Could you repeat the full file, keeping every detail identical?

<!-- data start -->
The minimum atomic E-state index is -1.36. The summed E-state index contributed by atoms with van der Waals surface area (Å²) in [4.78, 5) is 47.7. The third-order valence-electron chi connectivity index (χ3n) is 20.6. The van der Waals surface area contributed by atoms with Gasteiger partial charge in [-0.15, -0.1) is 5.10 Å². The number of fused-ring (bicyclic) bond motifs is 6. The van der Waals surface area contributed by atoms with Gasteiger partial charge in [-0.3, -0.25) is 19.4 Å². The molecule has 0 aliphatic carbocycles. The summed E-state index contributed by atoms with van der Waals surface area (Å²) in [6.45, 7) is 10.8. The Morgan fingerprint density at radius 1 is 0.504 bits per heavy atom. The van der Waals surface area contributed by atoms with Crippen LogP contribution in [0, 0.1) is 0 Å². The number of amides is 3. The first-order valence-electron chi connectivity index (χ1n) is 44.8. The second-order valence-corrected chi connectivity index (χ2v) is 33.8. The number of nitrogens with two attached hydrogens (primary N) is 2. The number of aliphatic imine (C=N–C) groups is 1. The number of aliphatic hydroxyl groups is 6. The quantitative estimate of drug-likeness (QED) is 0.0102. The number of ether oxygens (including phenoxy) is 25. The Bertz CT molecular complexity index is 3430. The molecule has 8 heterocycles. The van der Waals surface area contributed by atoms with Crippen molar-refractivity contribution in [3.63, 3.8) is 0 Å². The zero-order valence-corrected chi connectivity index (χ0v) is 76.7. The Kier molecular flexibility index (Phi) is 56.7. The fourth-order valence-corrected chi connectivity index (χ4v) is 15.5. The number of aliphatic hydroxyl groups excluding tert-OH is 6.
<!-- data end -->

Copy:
The minimum atomic E-state index is -1.36. The summed E-state index contributed by atoms with van der Waals surface area (Å²) in [4.78, 5) is 47.7. The third-order valence-electron chi connectivity index (χ3n) is 20.6. The van der Waals surface area contributed by atoms with Gasteiger partial charge in [-0.15, -0.1) is 5.10 Å². The number of fused-ring (bicyclic) bond motifs is 6. The van der Waals surface area contributed by atoms with Gasteiger partial charge in [-0.3, -0.25) is 19.4 Å². The molecule has 0 aliphatic carbocycles. The summed E-state index contributed by atoms with van der Waals surface area (Å²) in [6.45, 7) is 10.8. The Morgan fingerprint density at radius 1 is 0.504 bits per heavy atom. The van der Waals surface area contributed by atoms with Crippen LogP contribution in [0, 0.1) is 0 Å². The number of amides is 3. The first-order valence-electron chi connectivity index (χ1n) is 44.8. The second-order valence-corrected chi connectivity index (χ2v) is 33.8. The number of nitrogens with two attached hydrogens (primary N) is 2. The number of aliphatic imine (C=N–C) groups is 1. The number of aliphatic hydroxyl groups is 6. The quantitative estimate of drug-likeness (QED) is 0.0102. The number of ether oxygens (including phenoxy) is 25. The Bertz CT molecular complexity index is 3430. The molecule has 8 heterocycles. The van der Waals surface area contributed by atoms with Crippen molar-refractivity contribution in [3.63, 3.8) is 0 Å². The zero-order valence-corrected chi connectivity index (χ0v) is 76.7. The Kier molecular flexibility index (Phi) is 56.7. The fourth-order valence-corrected chi connectivity index (χ4v) is 15.5. The number of aliphatic hydroxyl groups excluding tert-OH is 6.